making assessment of all resources of the country augmenting deficient resources, formulating
      plan for the most effective and balanced utilization of resources and determining priorities.
      Jawaharlal Nehru was the first chairman of the Planning Commission.
      First Plan
            Keeping in view the large-scale import of food grains in 1951 and inflationary pressures on
      the economy, the First Plan (1951-56) accorded the highest priority to agriculture including
      irrigation and power projects. About 44.6 per cent of the total outlay of ₹ 2,069 crore in the
      public sector (later raised to ₹ 2,378 crore) was allocated for this purpose. The Plan aimed at
      increasing the rate of investment from five to about seven per cent of the national income.
      Second Plan
            The Second Five-Year Plan (1956-57 to 1960-61) sought to promote a pattern of
      development, which would ultimately lead to the establishment of a socialistic pattern of society
      in India. Its main aims were (i) an increase of 25 per cent in the national income; (ii) rapid
      industrialization with particular emphasis on the development of basic and heavy industries; (iii)
      large expansion of employment opportunities; and (iv) reduction of inequalities in income and
      wealth and a more even distribution of economic power. The Plan aimed at increasing the rate of
      investment from about seven percent of the national income to 11 per cent by 1960-61. It laid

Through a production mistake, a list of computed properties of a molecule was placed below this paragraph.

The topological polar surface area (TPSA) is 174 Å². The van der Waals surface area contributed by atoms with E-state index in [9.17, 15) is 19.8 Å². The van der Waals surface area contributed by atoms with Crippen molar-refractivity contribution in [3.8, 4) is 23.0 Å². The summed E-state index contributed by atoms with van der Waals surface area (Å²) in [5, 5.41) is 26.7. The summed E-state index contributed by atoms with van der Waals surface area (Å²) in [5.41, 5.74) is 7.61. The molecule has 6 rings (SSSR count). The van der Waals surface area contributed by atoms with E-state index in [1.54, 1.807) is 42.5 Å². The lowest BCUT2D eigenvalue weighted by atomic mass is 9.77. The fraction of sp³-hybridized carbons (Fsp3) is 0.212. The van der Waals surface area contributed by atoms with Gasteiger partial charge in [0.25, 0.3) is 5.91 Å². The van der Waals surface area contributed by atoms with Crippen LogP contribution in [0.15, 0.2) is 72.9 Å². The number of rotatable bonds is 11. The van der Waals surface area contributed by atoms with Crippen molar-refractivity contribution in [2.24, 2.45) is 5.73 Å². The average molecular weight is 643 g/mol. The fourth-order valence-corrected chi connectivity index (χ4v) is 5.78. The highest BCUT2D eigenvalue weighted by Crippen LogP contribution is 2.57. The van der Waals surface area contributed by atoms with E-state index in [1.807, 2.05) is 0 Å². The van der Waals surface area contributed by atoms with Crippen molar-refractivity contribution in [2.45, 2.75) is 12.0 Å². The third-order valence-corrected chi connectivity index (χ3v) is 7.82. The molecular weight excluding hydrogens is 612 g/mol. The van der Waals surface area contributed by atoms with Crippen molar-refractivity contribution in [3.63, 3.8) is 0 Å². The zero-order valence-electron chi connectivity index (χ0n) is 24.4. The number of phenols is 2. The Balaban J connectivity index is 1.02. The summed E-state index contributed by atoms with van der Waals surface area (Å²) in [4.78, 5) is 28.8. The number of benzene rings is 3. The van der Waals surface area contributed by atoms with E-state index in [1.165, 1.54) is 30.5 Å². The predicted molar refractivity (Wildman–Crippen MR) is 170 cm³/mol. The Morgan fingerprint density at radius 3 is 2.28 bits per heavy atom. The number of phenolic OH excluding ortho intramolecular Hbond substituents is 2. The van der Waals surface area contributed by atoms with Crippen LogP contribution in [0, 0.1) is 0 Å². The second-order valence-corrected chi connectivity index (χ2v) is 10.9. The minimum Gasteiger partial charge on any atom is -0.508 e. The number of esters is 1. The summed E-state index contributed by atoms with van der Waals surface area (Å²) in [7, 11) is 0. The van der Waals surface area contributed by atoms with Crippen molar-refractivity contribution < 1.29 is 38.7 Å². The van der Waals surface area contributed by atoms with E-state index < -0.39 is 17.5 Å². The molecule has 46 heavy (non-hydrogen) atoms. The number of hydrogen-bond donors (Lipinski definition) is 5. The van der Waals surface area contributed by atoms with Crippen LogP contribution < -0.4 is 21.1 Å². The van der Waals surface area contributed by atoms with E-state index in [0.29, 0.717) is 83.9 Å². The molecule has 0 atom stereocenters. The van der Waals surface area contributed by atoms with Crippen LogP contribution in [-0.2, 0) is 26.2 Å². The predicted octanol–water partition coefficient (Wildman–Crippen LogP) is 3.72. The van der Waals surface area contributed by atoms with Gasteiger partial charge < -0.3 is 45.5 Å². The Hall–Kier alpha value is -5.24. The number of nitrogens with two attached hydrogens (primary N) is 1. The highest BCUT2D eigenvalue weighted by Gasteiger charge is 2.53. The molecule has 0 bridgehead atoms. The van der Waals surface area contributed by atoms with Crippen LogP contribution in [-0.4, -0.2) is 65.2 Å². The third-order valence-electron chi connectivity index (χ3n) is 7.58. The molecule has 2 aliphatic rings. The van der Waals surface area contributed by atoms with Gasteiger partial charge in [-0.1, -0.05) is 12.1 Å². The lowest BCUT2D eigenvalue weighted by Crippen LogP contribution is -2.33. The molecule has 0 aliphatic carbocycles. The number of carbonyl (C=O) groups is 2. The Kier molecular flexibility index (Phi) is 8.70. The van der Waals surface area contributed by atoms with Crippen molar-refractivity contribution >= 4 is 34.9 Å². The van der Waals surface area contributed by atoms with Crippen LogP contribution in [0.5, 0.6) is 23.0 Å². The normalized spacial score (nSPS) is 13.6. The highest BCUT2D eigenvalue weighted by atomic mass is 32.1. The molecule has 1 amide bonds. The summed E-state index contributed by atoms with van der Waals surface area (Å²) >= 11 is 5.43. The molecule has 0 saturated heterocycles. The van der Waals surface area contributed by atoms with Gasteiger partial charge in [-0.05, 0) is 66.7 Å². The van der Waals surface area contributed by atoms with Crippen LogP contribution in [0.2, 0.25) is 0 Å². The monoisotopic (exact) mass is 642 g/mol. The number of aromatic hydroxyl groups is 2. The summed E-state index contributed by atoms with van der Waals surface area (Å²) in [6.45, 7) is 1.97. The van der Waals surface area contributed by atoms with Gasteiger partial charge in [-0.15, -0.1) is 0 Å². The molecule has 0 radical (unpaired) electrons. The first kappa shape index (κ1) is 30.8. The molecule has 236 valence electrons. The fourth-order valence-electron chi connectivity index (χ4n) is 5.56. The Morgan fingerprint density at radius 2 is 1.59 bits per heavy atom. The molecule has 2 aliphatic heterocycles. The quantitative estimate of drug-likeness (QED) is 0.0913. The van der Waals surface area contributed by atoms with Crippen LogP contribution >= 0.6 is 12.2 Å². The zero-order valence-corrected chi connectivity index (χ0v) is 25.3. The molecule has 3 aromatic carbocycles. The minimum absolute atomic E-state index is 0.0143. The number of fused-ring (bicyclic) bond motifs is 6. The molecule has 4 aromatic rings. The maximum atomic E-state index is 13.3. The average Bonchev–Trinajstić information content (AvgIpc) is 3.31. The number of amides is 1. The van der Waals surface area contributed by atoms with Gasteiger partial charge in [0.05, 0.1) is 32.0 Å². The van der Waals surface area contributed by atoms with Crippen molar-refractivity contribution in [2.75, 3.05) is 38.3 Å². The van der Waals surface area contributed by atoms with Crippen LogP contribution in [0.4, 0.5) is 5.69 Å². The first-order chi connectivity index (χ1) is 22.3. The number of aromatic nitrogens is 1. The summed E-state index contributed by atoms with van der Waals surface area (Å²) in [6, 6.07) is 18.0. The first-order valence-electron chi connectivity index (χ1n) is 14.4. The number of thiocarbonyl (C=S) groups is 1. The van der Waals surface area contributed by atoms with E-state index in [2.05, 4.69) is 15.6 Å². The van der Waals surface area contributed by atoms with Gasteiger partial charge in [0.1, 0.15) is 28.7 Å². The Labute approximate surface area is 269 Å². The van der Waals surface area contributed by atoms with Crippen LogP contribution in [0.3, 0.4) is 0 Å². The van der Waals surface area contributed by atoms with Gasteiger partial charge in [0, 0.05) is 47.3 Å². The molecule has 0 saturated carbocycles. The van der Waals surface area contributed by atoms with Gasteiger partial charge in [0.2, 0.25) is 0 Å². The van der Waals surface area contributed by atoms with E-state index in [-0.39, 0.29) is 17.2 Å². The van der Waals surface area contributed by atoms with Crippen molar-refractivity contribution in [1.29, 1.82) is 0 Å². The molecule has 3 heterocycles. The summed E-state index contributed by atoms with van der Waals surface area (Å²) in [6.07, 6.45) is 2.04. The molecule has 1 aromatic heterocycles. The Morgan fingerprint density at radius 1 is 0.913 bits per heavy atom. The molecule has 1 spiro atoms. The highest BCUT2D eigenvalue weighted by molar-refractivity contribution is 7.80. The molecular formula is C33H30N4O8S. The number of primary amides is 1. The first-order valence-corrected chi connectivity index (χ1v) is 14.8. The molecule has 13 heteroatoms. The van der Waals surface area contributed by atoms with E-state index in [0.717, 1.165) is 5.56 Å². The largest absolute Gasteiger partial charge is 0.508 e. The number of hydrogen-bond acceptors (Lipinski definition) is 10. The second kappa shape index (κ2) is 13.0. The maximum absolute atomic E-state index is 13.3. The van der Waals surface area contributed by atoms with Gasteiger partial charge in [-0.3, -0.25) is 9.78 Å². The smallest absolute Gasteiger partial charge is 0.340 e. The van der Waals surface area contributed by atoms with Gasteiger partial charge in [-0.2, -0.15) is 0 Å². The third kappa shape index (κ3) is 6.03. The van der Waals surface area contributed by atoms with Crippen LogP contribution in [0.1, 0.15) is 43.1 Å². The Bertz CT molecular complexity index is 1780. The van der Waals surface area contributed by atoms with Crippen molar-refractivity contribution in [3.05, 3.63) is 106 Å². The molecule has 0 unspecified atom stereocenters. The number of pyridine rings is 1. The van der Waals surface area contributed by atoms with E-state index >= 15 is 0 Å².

emphasis on industrialization, increased production of iron and steel, heavy chemicals including
      nitrogenous fertilizers and development of heavy engineering and machine building industry.
      Third Plan
            The Third Plan (1961-62 to 1965-66) aimed at securing a marked advance towards self-
      sustaining growth. Its immediate objectives were to: (i) secure an increase in the national income
      of over five per cent per annum and at the same time ensure a pattern of investment which could
      sustain this rate of growth in the subsequent Plan periods; (ii) achieve self-sufficiency in food
      grains and increase agricultural production to meet the requirements of industry and exports; (iii)
      expand basic industries like steel, chemicals, fuel and power and establish machine building
      capacity so that the requirements of further industrialization could be met within a period of
      about 10 years mainly from the country’s own resources; (iv) fully utilize the manpower
      resources of the country and ensure a substantial expansion in employment opportunities; and
      establish progressively greater equality of opportunity and bring about reduction in disparities of
      income and wealth and a more even distribution of economic power. The Plan aimed at
      increasing the national income by about 30 per cent from ₹ 14,500 crore in 1960-61 to about ₹
      19,000 crore by 1965-66 (at 1960-61 prices) and per capita income by about 17 per cent from
      330 to 386 over the same period.
      Annual Plans
            The situation created by the Indo-Pakistan conflict in 1965, two successive years of severe
      drought, devaluation of the currency, general rise in prices and erosion of resources available for
      Plan purposes delayed the finalization of the Fourth Five Year Plan. Instead, between 1966 and
      1969, three Annual Plans were formulated within the framework of the draft outline of the
      Fourth Plan.